3D technology and solutions offer one of the most impressive visualization possibilities within the realms of humanities and heritage studies. They also provide an opportunity to consider the ways of digital reconstructions by looking at the process of presenting virtual and/or augmented reality, but at the same time, to pose questions on the very nature of humanist research too. How technology (and esp. 3D reconstructions) does shape the way of thinking and research itself? How to plan and pursue research in a new context that deals with reconstruction, visualization and interpretation? These and similar questions will be discussed in the Conversation 07, led by Professor József Laszlovszky, Director of the Cultural Heritage Special Program, CEU, with experts dealing with 3D architecture, digital reconstructions and technological solutions, such as András Fehér (Humansoft), Zsolt Vasáros (Narmer Stúdió) and Gergely Barcza (Moholy-Nagy University of Arts).
József Laszlovszky (Director of the Cultural Heritage Special Program)
András Fehér (Humansoft)
Zsolt Vasáros (Narmer Stúdió)
Gergely Barcza (MOME)
March 7, 15:30 -17:00 Monument Building, Room 201
Seth Bernstein (Higher School of Economics, Moscow)
Mapping over Time: Researching and Teaching Soviet History through GIS
This discussion will focus on Seth Bernstein's work creating simulations and visualizations using geographical information systems (GIS) to understand the history of the USSR. Mapping provides a way of representing and understanding change over time, whether it is shifting world borders, Soviet air networks or Stalinist labor camps. The conversation will address the opportunities and problems Dr. Bernstein has had in working with GIS in the Soviet context, as a research historian, collaborator and a teacher.
Seth Bernstein is assistant professor of history at Higher School of Economics and writes about the impact of war on society, culture and politics, and the role of Soviet socialism and Soviet people in the world. He uses digital techniques like GIS and massive textual databases to extract and visualize data. His first book, an archival history of Stalinist youth culture, is Raised under Stalin: Young Communists and the Defense of Socialism (Cornell University Press, forthcoming 2017).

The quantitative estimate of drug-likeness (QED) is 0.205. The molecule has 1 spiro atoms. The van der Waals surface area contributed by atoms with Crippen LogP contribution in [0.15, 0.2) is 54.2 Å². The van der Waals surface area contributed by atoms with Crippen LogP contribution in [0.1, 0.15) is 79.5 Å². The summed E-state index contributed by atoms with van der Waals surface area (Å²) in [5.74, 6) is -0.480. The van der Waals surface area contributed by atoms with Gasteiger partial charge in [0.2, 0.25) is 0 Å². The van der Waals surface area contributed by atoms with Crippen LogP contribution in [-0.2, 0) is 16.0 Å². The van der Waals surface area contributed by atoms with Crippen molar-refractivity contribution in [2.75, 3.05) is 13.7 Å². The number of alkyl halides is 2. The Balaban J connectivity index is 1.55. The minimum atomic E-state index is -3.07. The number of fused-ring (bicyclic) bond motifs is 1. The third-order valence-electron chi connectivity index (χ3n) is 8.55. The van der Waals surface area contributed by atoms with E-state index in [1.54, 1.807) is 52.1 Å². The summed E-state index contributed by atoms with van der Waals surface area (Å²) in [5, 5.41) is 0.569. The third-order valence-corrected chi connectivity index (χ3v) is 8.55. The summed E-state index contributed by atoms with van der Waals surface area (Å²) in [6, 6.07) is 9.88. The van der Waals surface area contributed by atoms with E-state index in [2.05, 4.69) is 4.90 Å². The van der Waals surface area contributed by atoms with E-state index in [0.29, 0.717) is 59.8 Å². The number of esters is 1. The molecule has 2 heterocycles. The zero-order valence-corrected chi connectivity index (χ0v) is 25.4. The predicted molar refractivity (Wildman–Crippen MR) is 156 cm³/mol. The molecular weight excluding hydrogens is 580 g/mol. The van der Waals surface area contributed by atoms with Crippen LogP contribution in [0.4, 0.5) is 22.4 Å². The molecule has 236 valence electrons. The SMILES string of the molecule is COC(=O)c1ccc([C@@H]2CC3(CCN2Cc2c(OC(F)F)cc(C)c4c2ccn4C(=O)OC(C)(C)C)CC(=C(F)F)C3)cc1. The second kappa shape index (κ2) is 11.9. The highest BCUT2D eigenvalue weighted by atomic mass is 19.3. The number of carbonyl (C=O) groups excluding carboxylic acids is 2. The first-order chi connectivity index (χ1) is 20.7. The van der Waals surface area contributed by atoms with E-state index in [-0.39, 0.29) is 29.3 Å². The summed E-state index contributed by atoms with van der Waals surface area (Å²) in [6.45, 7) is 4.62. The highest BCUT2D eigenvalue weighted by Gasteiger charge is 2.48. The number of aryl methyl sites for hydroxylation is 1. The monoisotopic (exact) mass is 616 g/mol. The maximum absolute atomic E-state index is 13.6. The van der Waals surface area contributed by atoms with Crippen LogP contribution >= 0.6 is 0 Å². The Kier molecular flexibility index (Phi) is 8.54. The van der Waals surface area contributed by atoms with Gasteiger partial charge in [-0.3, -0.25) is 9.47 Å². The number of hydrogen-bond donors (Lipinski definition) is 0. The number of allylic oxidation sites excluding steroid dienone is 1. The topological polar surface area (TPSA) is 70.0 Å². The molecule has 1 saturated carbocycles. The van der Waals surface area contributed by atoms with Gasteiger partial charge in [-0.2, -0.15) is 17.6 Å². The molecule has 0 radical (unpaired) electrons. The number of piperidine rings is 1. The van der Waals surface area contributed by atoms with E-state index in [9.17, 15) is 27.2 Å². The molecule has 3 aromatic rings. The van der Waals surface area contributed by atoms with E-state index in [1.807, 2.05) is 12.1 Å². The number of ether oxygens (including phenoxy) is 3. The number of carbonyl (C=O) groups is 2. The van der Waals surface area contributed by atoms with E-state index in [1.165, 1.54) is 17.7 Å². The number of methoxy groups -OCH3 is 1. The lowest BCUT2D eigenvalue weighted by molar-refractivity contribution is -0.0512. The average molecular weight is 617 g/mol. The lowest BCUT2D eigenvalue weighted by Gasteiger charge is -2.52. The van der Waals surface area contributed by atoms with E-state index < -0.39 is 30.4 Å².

Viktor Lagutov (Environmental Systems Lab, Environmental Sciences and Policy)
Charles Shaw (Department of History)
(The event will be followed by a reception.)
February 7, 16:00 -18:00 Nador 15, Auditorium B
Conversations in the Digital Humanities #5
Roundtable Discussion Coorganized with the Department of Gender Studies
Archiving Contested Memories
This roundtable discussion will be focused on the student projects developed during the course entitled “Preserving and Interpreting Knowledges of the Past and Promoting Social Justice” taught by Prof. Andrea Pető (Department of Gender Studies) in Fall 2016. The online interdisciplinary research seminar, offered together with Duke University, introduced students to various approaches to rethinking “the archive” – that is, in the broadest sense, records of the past, and how knowledge about the past is preserved or repressed. Students were encouraged to pursue their own archive-related research projects as part of CEU’s Civic Engagement Program onthe following three topics: the lesbian archive of Budapest, the right to be forgotten, and counter-memories. In this event students will present and converse with the audience about the findings of their course projects. The event will be moderated by Andrea Pető and Robin Kirk, representing Duke University’s Human Rights Program.
Gulag Memories in Hungary
Raikhan Satymbekova (Gender Studies Department)
Alexandra Smith (Legal Studies)
Lesbian Memories in the City Space (in collaboration with Labris)
Andrea Schnitzer (Legal Studies Department) and Kristina Cajkovicova (Gender Studies Department)
Constanze Jeitler (History Department)
Camilo Montoya-Guevara (Medieval Studies Department)
The event will be followed by a reception in the Nador 15 Lower Foyer area.
December 8, 16:30 -18:30 Nador 11, Room 004
Zsófia Ruttkay (MOME TechLab)
The Digital Museum: Challenges and Opportunities